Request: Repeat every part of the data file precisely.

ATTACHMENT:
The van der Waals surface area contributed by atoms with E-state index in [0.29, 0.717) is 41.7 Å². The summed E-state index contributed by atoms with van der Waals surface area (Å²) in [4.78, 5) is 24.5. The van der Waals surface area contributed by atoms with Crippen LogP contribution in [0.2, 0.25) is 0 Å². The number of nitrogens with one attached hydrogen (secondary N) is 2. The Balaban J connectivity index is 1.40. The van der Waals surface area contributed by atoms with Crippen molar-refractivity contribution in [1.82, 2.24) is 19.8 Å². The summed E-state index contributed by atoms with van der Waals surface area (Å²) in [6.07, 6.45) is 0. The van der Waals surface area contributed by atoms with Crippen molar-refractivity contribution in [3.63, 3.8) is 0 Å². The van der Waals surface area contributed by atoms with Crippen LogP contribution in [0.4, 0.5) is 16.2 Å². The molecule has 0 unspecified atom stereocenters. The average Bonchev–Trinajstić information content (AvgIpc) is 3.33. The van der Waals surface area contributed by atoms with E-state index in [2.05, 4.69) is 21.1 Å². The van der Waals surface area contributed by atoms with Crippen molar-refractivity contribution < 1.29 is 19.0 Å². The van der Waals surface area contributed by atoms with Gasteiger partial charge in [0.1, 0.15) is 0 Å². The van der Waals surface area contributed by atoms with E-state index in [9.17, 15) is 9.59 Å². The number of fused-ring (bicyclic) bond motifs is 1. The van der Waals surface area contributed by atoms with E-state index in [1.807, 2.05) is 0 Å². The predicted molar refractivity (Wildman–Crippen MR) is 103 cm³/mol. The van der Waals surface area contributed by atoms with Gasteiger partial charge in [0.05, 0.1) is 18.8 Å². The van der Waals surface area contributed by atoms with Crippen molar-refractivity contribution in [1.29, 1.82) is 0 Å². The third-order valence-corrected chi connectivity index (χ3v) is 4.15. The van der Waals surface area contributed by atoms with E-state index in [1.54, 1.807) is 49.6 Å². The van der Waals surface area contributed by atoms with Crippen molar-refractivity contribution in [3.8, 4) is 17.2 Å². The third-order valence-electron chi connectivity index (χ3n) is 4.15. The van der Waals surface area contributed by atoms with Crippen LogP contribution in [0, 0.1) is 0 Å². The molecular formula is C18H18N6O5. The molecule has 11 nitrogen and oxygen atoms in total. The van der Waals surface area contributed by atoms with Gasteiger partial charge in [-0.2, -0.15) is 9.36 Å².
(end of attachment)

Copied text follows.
The van der Waals surface area contributed by atoms with E-state index in [0.29, 0.717) is 41.7 Å². The summed E-state index contributed by atoms with van der Waals surface area (Å²) in [4.78, 5) is 24.5. The van der Waals surface area contributed by atoms with Crippen LogP contribution in [0.2, 0.25) is 0 Å². The number of nitrogens with one attached hydrogen (secondary N) is 2. The Balaban J connectivity index is 1.40. The van der Waals surface area contributed by atoms with Crippen molar-refractivity contribution in [1.82, 2.24) is 19.8 Å². The summed E-state index contributed by atoms with van der Waals surface area (Å²) in [6.07, 6.45) is 0. The van der Waals surface area contributed by atoms with Crippen molar-refractivity contribution in [3.63, 3.8) is 0 Å². The van der Waals surface area contributed by atoms with Crippen LogP contribution in [0.4, 0.5) is 16.2 Å². The molecule has 0 unspecified atom stereocenters. The average Bonchev–Trinajstić information content (AvgIpc) is 3.33. The van der Waals surface area contributed by atoms with E-state index in [2.05, 4.69) is 21.1 Å². The van der Waals surface area contributed by atoms with Crippen molar-refractivity contribution < 1.29 is 19.0 Å². The van der Waals surface area contributed by atoms with Gasteiger partial charge in [0.1, 0.15) is 0 Å². The van der Waals surface area contributed by atoms with E-state index in [9.17, 15) is 9.59 Å². The number of fused-ring (bicyclic) bond motifs is 1. The van der Waals surface area contributed by atoms with E-state index in [1.807, 2.05) is 0 Å². The predicted molar refractivity (Wildman–Crippen MR) is 103 cm³/mol. The van der Waals surface area contributed by atoms with Gasteiger partial charge in [0.05, 0.1) is 18.8 Å². The van der Waals surface area contributed by atoms with Crippen molar-refractivity contribution in [1.29, 1.82) is 0 Å². The third-order valence-corrected chi connectivity index (χ3v) is 4.15. The van der Waals surface area contributed by atoms with E-state index in [1.54, 1.807) is 49.6 Å². The van der Waals surface area contributed by atoms with Crippen molar-refractivity contribution in [3.8, 4) is 17.2 Å². The third-order valence-electron chi connectivity index (χ3n) is 4.15. The van der Waals surface area contributed by atoms with Crippen LogP contribution in [0, 0.1) is 0 Å². The molecular formula is C18H18N6O5. The molecule has 11 nitrogen and oxygen atoms in total. The van der Waals surface area contributed by atoms with Gasteiger partial charge in [-0.2, -0.15) is 9.36 Å².